Again looking at 2018, the article says Canada Revenue Agency (CRA) data shows 8.5 million Canadians made TFSA contributions in ’18, with “1.4 million maxing out their contributions.” In fact, in 2018, the average contribution to a TFSA was about $7,811 – more than that year’s limit of $5,500 – because of the “room” provisions of a TFSA, the article explains.

The reason that people were contributing more than the maximum is because they were “making use of unused contribution room that was carried forward from previous years,” Wealth Professional tells us.

Another interesting stat that turns up in the article is the fact that TFSA owners tend to be younger. “Around one-third of TFSA holders were under the age of 40; two-fifths were between 40 and 65, and those over 65 made up about 25 per cent,” the article explains.

“This is not overly surprising since the TFSA, while often used for retirement savings, is truly an all-purpose investment account that can be used for anything,” Golombek states in the article.

However, there is a reason older Canadians should start thinking about TFSAs, writes Jonathan Chevreau in MoneySense.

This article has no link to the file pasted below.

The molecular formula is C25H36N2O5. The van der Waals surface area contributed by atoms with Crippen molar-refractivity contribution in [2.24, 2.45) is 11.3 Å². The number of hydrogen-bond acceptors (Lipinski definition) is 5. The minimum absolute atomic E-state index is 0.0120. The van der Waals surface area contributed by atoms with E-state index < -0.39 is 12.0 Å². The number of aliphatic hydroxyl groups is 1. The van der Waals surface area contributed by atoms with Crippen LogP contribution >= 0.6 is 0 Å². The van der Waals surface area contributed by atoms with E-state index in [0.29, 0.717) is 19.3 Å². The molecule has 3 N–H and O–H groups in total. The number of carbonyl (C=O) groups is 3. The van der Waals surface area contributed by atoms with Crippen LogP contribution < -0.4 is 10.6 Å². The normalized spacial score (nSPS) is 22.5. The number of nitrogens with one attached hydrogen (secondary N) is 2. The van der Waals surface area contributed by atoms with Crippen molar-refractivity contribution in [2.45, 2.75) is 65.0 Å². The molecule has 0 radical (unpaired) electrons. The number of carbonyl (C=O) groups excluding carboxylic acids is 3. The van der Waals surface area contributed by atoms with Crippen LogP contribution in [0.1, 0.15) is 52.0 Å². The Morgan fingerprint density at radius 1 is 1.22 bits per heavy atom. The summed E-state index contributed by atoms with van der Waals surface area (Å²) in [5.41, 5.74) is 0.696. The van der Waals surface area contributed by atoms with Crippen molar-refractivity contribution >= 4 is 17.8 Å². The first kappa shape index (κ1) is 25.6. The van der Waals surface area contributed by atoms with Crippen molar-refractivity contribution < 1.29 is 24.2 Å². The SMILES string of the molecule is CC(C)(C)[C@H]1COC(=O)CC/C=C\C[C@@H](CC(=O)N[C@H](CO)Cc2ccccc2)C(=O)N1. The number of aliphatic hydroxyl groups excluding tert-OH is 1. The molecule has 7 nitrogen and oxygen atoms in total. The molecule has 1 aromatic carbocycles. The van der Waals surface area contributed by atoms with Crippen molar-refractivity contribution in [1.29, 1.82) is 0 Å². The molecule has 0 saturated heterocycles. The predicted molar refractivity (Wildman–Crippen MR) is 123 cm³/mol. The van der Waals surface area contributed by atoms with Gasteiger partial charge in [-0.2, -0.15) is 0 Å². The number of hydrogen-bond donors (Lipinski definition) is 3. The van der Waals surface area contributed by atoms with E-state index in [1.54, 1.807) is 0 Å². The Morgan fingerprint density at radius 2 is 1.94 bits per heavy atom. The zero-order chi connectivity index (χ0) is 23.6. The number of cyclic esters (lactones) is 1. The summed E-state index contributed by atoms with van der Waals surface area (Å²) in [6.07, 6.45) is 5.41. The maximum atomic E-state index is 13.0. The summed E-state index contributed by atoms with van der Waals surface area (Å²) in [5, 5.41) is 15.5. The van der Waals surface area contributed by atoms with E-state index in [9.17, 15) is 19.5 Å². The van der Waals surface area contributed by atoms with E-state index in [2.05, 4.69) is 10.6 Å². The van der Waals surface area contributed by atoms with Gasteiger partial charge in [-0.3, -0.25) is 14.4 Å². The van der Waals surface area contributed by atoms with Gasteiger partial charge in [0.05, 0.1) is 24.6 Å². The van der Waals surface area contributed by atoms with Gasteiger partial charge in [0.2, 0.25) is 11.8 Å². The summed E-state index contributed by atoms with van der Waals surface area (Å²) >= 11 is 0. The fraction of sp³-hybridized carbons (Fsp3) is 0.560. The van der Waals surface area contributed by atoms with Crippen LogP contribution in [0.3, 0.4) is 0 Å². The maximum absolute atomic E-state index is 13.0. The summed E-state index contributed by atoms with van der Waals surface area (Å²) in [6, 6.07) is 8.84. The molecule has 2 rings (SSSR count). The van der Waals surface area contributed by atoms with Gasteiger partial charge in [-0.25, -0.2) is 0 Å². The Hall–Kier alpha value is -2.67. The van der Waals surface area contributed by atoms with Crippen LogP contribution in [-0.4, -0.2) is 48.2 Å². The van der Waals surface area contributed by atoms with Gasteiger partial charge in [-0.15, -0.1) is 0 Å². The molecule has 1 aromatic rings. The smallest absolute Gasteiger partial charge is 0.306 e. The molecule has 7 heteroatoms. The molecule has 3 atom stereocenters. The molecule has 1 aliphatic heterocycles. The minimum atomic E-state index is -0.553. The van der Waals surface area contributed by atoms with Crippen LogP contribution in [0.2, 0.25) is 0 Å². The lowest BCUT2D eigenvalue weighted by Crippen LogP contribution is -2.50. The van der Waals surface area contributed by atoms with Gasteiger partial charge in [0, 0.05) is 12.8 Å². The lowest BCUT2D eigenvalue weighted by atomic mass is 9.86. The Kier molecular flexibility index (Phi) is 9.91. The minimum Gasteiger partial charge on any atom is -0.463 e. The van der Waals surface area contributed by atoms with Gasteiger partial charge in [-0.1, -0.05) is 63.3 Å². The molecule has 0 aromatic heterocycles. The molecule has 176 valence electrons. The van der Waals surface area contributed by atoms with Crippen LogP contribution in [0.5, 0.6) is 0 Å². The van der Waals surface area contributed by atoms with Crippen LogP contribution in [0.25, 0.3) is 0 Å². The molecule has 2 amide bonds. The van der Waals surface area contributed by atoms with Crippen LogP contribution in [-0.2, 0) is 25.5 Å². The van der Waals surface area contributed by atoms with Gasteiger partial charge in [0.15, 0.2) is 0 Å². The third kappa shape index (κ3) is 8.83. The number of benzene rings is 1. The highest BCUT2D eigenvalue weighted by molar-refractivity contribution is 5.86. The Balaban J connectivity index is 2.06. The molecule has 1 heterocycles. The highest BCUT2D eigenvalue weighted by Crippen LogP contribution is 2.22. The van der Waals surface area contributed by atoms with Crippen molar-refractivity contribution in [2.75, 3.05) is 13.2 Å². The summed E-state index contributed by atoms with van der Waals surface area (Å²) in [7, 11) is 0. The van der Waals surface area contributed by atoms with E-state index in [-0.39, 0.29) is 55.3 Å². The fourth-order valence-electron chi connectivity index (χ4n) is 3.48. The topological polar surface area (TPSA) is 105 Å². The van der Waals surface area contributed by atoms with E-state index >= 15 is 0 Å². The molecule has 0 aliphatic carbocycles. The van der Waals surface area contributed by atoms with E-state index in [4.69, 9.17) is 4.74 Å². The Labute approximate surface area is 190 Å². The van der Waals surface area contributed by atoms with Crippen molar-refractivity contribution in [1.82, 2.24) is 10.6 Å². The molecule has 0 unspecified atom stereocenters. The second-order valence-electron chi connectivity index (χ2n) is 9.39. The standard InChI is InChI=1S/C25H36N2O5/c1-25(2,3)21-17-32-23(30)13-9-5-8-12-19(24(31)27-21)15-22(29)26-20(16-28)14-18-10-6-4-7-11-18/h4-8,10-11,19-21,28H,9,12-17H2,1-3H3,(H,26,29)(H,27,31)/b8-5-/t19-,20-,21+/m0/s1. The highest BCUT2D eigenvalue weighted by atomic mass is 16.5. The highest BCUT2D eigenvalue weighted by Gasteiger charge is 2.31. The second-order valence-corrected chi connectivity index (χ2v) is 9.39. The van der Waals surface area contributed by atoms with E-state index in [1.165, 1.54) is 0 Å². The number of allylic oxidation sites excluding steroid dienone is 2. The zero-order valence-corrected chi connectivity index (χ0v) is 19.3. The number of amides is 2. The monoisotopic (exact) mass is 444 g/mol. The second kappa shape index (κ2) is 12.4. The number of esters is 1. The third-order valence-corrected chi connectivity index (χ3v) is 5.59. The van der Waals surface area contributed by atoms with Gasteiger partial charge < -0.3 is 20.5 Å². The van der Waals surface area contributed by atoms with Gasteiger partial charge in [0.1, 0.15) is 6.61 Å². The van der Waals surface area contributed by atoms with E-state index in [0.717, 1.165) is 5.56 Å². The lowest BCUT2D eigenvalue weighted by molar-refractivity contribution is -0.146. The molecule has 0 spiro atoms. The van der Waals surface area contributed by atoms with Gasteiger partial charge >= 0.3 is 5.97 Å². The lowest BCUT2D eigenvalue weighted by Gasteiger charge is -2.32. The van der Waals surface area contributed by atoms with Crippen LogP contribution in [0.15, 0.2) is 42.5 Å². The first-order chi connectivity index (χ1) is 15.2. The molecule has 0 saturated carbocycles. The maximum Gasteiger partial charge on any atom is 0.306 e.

“Unlike your Registered Retirement Savings Plan (RRSP), which must start winding down the end of the year you turn 71, you can keep contributing to your TFSA for as long as you live,” he writes – even if you live past 100.

He also notes that a TFSA is a logical place to put any money you withdraw from a Registered Retirement Income Fund (RRIF) that you don’t need to spend right away.

While tax and withdrawal rules for RRIFs must be followed, “there’s no rule that once having withdrawn the money and paid tax on it, you are obliged to spend it. If you can get by on pensions and other income sources, you are free to take the after-tax RRIF income and add it to your TFSA, ideally to the full extent of the annual $6,000 contribution limit,” Chevreau writes.

This is a strategy that our late father-in-law used – he took money out of his RRIF, paid taxes on it, and put what was left into his TFSA, where he could invest it and collect dividends and interest free of taxes. He always looked very pleased when he said the words “tax-free income.”

2021 marks the 35th year of operations for the Saskatchewan Pension Plan. The SPP is your one-stop shop for retirement security. Through SPP, you can set up a personal defined contribution pension plan, where the money you contribute is professionally invested, at a low fee, until the day you’re ready retire. At that point, SPP provides you with the option of a lifetime pension. Be sure to check out the SPP today.

Written by Martin Biefer

Martin Biefer is Senior Pension Writer at Avery & Kerr Communications in Nepean, Ontario. A veteran reporter, editor and pension communicator, he’s now a freelancer. Interests include golf, line dancing and classic rock, and playing guitar. Got a story idea? Let Martin know via LinkedIn.